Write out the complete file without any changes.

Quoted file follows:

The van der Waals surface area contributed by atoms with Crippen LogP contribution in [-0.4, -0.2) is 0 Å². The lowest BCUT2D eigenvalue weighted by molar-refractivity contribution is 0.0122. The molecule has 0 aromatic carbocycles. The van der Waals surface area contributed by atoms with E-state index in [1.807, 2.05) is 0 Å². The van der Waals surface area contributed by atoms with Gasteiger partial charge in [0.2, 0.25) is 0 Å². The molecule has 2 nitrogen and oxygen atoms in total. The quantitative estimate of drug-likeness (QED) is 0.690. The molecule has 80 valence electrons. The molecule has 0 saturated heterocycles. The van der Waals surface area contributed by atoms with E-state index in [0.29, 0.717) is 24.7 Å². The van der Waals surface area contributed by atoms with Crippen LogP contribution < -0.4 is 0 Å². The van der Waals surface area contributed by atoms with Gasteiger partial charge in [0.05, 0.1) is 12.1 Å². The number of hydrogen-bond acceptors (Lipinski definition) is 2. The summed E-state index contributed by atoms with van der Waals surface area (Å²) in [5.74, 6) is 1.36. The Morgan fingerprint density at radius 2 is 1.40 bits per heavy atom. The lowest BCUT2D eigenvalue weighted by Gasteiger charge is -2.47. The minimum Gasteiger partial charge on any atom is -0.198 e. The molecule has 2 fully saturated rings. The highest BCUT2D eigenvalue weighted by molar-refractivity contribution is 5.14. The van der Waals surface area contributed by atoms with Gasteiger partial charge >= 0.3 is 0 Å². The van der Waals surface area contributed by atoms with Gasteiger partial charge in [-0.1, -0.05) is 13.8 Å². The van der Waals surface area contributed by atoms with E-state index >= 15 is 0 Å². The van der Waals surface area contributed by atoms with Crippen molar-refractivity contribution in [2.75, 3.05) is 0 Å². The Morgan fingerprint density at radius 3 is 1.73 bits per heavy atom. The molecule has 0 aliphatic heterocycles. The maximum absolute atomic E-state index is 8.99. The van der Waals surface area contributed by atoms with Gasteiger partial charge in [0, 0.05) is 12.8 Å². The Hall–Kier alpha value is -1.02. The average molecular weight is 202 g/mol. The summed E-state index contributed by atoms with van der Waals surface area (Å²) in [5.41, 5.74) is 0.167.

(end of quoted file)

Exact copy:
The van der Waals surface area contributed by atoms with Crippen LogP contribution in [-0.4, -0.2) is 0 Å². The lowest BCUT2D eigenvalue weighted by molar-refractivity contribution is 0.0122. The molecule has 0 aromatic carbocycles. The van der Waals surface area contributed by atoms with E-state index in [1.807, 2.05) is 0 Å². The van der Waals surface area contributed by atoms with Gasteiger partial charge in [0.2, 0.25) is 0 Å². The molecule has 2 nitrogen and oxygen atoms in total. The quantitative estimate of drug-likeness (QED) is 0.690. The molecule has 80 valence electrons. The molecule has 0 saturated heterocycles. The van der Waals surface area contributed by atoms with E-state index in [0.29, 0.717) is 24.7 Å². The van der Waals surface area contributed by atoms with Crippen LogP contribution < -0.4 is 0 Å². The van der Waals surface area contributed by atoms with Gasteiger partial charge in [0.05, 0.1) is 12.1 Å². The number of hydrogen-bond acceptors (Lipinski definition) is 2. The summed E-state index contributed by atoms with van der Waals surface area (Å²) in [5.74, 6) is 1.36. The Morgan fingerprint density at radius 2 is 1.40 bits per heavy atom. The lowest BCUT2D eigenvalue weighted by Gasteiger charge is -2.47. The minimum Gasteiger partial charge on any atom is -0.198 e. The molecule has 2 fully saturated rings. The highest BCUT2D eigenvalue weighted by molar-refractivity contribution is 5.14. The van der Waals surface area contributed by atoms with Gasteiger partial charge >= 0.3 is 0 Å². The van der Waals surface area contributed by atoms with Gasteiger partial charge in [-0.1, -0.05) is 13.8 Å². The van der Waals surface area contributed by atoms with E-state index >= 15 is 0 Å². The van der Waals surface area contributed by atoms with Crippen molar-refractivity contribution in [2.75, 3.05) is 0 Å². The Morgan fingerprint density at radius 3 is 1.73 bits per heavy atom. The molecule has 0 aliphatic heterocycles. The maximum absolute atomic E-state index is 8.99. The van der Waals surface area contributed by atoms with Gasteiger partial charge in [0, 0.05) is 12.8 Å². The Hall–Kier alpha value is -1.02. The average molecular weight is 202 g/mol. The summed E-state index contributed by atoms with van der Waals surface area (Å²) in [5.41, 5.74) is 0.167.